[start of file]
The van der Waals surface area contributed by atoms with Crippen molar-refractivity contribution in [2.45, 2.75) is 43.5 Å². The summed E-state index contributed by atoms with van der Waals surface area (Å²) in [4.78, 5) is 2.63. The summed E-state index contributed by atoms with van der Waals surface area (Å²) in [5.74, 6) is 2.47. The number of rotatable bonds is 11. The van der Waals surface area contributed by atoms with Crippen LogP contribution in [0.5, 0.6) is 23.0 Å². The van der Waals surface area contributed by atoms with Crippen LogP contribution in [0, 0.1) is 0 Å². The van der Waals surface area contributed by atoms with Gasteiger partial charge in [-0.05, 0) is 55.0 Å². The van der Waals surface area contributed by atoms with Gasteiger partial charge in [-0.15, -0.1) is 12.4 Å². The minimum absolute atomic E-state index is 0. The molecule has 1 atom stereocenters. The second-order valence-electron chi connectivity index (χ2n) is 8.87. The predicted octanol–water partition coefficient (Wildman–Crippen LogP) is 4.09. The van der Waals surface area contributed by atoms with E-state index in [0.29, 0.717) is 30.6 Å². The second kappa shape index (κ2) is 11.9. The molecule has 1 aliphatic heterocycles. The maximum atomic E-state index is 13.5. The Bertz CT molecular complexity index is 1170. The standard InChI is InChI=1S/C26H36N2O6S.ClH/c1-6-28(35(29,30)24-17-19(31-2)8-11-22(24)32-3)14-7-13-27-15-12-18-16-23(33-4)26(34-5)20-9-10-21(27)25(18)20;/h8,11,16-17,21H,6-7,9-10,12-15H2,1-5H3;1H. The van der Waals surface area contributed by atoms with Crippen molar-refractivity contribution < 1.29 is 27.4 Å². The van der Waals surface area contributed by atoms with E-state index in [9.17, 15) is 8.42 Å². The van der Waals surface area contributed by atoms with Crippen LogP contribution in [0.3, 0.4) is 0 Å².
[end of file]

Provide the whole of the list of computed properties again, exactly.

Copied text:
The van der Waals surface area contributed by atoms with Crippen molar-refractivity contribution in [2.45, 2.75) is 43.5 Å². The summed E-state index contributed by atoms with van der Waals surface area (Å²) in [4.78, 5) is 2.63. The summed E-state index contributed by atoms with van der Waals surface area (Å²) in [5.74, 6) is 2.47. The number of rotatable bonds is 11. The van der Waals surface area contributed by atoms with Crippen LogP contribution in [0.5, 0.6) is 23.0 Å². The van der Waals surface area contributed by atoms with Crippen LogP contribution in [0, 0.1) is 0 Å². The van der Waals surface area contributed by atoms with Gasteiger partial charge in [-0.05, 0) is 55.0 Å². The van der Waals surface area contributed by atoms with Gasteiger partial charge in [-0.15, -0.1) is 12.4 Å². The minimum absolute atomic E-state index is 0. The molecule has 1 atom stereocenters. The second-order valence-electron chi connectivity index (χ2n) is 8.87. The predicted octanol–water partition coefficient (Wildman–Crippen LogP) is 4.09. The van der Waals surface area contributed by atoms with E-state index in [0.29, 0.717) is 30.6 Å². The second kappa shape index (κ2) is 11.9. The molecule has 1 aliphatic heterocycles. The maximum atomic E-state index is 13.5. The Bertz CT molecular complexity index is 1170. The standard InChI is InChI=1S/C26H36N2O6S.ClH/c1-6-28(35(29,30)24-17-19(31-2)8-11-22(24)32-3)14-7-13-27-15-12-18-16-23(33-4)26(34-5)20-9-10-21(27)25(18)20;/h8,11,16-17,21H,6-7,9-10,12-15H2,1-5H3;1H. The van der Waals surface area contributed by atoms with Crippen molar-refractivity contribution < 1.29 is 27.4 Å². The van der Waals surface area contributed by atoms with E-state index in [9.17, 15) is 8.42 Å². The van der Waals surface area contributed by atoms with Crippen LogP contribution in [0.3, 0.4) is 0 Å².